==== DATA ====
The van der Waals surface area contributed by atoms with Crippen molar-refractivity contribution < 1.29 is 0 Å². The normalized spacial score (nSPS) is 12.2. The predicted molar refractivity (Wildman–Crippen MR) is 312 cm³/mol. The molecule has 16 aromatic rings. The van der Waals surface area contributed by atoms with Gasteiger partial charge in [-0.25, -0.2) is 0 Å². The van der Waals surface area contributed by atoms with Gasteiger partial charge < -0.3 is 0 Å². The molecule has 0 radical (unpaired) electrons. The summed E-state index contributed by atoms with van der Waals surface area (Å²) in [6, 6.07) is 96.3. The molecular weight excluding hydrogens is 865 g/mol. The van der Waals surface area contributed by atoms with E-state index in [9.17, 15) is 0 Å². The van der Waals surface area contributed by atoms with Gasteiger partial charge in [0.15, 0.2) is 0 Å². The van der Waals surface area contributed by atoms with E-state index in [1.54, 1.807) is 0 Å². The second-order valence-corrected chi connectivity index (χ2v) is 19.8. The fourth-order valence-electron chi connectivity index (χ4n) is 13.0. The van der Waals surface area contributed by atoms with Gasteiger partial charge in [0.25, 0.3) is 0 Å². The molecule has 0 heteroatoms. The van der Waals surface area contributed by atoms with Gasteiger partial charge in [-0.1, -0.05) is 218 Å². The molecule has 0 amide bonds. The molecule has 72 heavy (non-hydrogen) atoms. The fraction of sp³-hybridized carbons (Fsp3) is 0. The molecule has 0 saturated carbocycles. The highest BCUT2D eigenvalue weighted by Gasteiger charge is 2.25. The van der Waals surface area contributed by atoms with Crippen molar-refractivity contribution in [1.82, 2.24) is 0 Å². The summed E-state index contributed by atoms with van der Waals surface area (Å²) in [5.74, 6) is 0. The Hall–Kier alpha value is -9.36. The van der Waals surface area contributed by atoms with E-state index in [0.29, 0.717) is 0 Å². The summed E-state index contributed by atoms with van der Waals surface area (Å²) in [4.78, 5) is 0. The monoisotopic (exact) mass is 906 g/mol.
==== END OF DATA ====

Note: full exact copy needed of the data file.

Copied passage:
The van der Waals surface area contributed by atoms with Crippen molar-refractivity contribution < 1.29 is 0 Å². The normalized spacial score (nSPS) is 12.2. The predicted molar refractivity (Wildman–Crippen MR) is 312 cm³/mol. The molecule has 16 aromatic rings. The van der Waals surface area contributed by atoms with Gasteiger partial charge in [-0.25, -0.2) is 0 Å². The van der Waals surface area contributed by atoms with Gasteiger partial charge < -0.3 is 0 Å². The molecule has 0 radical (unpaired) electrons. The summed E-state index contributed by atoms with van der Waals surface area (Å²) in [6, 6.07) is 96.3. The molecular weight excluding hydrogens is 865 g/mol. The van der Waals surface area contributed by atoms with E-state index in [9.17, 15) is 0 Å². The van der Waals surface area contributed by atoms with Gasteiger partial charge in [0.15, 0.2) is 0 Å². The van der Waals surface area contributed by atoms with E-state index in [1.54, 1.807) is 0 Å². The second-order valence-corrected chi connectivity index (χ2v) is 19.8. The fourth-order valence-electron chi connectivity index (χ4n) is 13.0. The van der Waals surface area contributed by atoms with Gasteiger partial charge in [0.25, 0.3) is 0 Å². The molecule has 0 heteroatoms. The van der Waals surface area contributed by atoms with Gasteiger partial charge in [-0.1, -0.05) is 218 Å². The molecule has 0 amide bonds. The molecule has 72 heavy (non-hydrogen) atoms. The fraction of sp³-hybridized carbons (Fsp3) is 0. The molecule has 0 saturated carbocycles. The highest BCUT2D eigenvalue weighted by Gasteiger charge is 2.25. The van der Waals surface area contributed by atoms with Crippen molar-refractivity contribution in [1.82, 2.24) is 0 Å². The summed E-state index contributed by atoms with van der Waals surface area (Å²) in [5.74, 6) is 0. The Hall–Kier alpha value is -9.36. The van der Waals surface area contributed by atoms with E-state index in [0.29, 0.717) is 0 Å². The summed E-state index contributed by atoms with van der Waals surface area (Å²) in [4.78, 5) is 0. The monoisotopic (exact) mass is 906 g/mol.